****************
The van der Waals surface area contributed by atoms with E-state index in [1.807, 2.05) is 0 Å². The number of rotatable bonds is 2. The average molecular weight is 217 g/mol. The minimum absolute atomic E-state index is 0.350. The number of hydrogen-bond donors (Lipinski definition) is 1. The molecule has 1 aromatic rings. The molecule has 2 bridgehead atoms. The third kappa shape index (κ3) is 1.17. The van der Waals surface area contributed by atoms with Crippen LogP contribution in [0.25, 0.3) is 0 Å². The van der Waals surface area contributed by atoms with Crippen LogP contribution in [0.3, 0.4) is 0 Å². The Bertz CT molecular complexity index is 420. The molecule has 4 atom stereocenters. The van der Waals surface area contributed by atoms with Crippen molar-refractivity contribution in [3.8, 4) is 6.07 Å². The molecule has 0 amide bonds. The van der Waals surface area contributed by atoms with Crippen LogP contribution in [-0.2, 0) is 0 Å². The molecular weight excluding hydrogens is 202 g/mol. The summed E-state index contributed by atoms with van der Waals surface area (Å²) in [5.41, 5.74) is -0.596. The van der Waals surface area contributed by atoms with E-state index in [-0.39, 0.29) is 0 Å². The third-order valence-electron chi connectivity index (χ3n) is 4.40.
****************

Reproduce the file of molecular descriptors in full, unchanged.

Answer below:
The van der Waals surface area contributed by atoms with E-state index in [1.807, 2.05) is 0 Å². The number of rotatable bonds is 2. The average molecular weight is 217 g/mol. The minimum absolute atomic E-state index is 0.350. The number of hydrogen-bond donors (Lipinski definition) is 1. The molecule has 1 aromatic rings. The molecule has 2 bridgehead atoms. The third kappa shape index (κ3) is 1.17. The van der Waals surface area contributed by atoms with Crippen LogP contribution in [0.25, 0.3) is 0 Å². The van der Waals surface area contributed by atoms with Crippen LogP contribution in [0.3, 0.4) is 0 Å². The Bertz CT molecular complexity index is 420. The molecule has 4 atom stereocenters. The van der Waals surface area contributed by atoms with Crippen molar-refractivity contribution in [3.8, 4) is 6.07 Å². The molecule has 0 amide bonds. The van der Waals surface area contributed by atoms with Crippen LogP contribution in [-0.2, 0) is 0 Å². The molecular weight excluding hydrogens is 202 g/mol. The summed E-state index contributed by atoms with van der Waals surface area (Å²) in [5.41, 5.74) is -0.596. The van der Waals surface area contributed by atoms with E-state index in [-0.39, 0.29) is 0 Å². The third-order valence-electron chi connectivity index (χ3n) is 4.40.